A man cut off his own head with a chainsaw in a carefully thought out suicide because he was "irrationally opposed" to leaving his repossessed home, an inquest heard today.
David Phyall, 50, tied the Black & Decker tool to a leg of a snooker table in his lounge with string, taped up the on button and plugged it into a timer, Winchester Coroner's Court heard.
Mr Phyall, who had consumed a small quantity of alcohol but no drugs, then lay down under the snooker table face up and placed the chainsaw against his neck.
A piece of the tool's cardboard box initially cushioned the blades from his neck.
The hearing heard the timer, which is usually used to turn lights on and off, was fixed to start up the chainsaw for 15 minutes.
When it activated, it sliced three-quarters through his neck and across into his right shoulder only stopping from a complete severing when his t-shirt was dragged into the blades.
At the request of the Federal Trade Commission, a U.S. District Court has issued a temporary restraining order halting the sale of keylogger spyware. According to the FTC’s complaint, the Florida-based CyberSpy Software, LLC marketed and sold RemoteSpy keylogger spyware to clients who would then secretly monitor unsuspecting consumers’ computers. The FTC seeks to permanently bar the unfair and deceptive practices and require the defendants to give up their ill-gotten gains.
NY Times: Crazy ol' Ted Stevens loses Senate seat.
HuffingtonPost: Cheney, Gonzales indicted in Texas court.
LA Times: Ginkgo biloba doesn't prevent dementia.
Raw Story: Hate crimes surge after Obama win.
Reuters: Top anti-drink cop caught drunk driving.
SF Gate: Obama seeks immediate action to curb emissions.
Yeshiva University: Overuse of migraine medications may make migraines worse.
BOSTON — An untimely sneeze nearly cost Andrew Hanson his life.
The 42-year-old Weymouth man told authorities that a sneeze caused him to lose control of his pickup on Soldiers Field Road and plunge into Boston's Charles River on Tuesday.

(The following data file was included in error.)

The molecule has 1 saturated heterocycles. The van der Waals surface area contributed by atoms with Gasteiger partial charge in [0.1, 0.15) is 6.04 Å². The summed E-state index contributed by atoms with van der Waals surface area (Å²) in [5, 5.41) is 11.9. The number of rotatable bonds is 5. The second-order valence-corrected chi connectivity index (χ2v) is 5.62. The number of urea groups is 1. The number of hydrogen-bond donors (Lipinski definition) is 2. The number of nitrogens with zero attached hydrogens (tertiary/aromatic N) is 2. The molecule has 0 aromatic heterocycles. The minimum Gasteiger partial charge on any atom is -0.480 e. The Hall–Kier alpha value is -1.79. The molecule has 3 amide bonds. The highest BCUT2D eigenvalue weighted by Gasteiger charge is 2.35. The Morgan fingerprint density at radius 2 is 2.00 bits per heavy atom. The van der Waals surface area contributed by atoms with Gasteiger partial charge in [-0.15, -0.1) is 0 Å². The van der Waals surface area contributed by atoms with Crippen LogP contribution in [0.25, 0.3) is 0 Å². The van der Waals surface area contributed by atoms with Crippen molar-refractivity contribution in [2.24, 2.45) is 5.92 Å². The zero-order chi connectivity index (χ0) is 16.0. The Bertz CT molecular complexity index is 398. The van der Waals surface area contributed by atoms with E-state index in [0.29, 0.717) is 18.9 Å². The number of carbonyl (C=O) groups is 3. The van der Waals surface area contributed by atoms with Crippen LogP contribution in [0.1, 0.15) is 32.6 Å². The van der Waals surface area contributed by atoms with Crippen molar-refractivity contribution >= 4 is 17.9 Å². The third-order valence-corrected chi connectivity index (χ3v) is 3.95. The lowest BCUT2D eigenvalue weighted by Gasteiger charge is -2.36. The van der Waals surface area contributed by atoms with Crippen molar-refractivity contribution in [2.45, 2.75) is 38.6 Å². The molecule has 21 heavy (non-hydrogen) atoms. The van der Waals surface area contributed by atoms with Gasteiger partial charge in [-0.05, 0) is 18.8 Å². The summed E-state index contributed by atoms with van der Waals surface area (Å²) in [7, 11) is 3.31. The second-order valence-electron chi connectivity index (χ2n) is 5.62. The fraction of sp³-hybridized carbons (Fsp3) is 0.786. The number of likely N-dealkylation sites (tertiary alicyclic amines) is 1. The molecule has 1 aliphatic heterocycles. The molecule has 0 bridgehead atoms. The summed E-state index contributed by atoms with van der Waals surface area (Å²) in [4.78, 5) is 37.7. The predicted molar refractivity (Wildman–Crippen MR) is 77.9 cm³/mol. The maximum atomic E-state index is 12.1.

Hanson was able to wade to shore after escaping from the truck, which was partially submerged in 4 feet of water. He was not seriously injured but was taken to a hospital as a precaution.
Lawrence Callahan of the Massachusetts Department of Conservation and Recreation said Hanson told him that after he sneezed, "the next thing he knew he was in the river."
Life was imitating art when crime novelist Laura Caldwell lay face down on a Lincoln Park street holding pieces of her shattered teeth in her bloody palm.
Her upcoming book, Red Hot Lies, portrays a red-headed female lawyer walking at night through the Old Town neighborhood, feeling increasingly uncomfortable as she realizes she is being followed.
On Thursday, Caldwell, a red-headed attorney who in 2005 successfully defended a man who spent five years in jail awaiting trial for murder, was jogging at Seminary and Altgeld in Lincoln Park when she saw two men -- one with a hood pulled over his cap and the other who was lifting his jacket over his head.
Nervous, Caldwell felt the hair rise on the back of her neck. Suddenly, one of the men kicked her from behind, and she fell onto the street.
"They smashed my mouth into the pavement and kicked me a few times," she said. "They screamed about money, but I said, 'Guys, I am jogging and I don't have any money.' They took my iPod and ran off."
Caldwell, 41, said it's the second time her front teeth have been knocked out. The first time was about 20 years ago when she was in a scooter accident.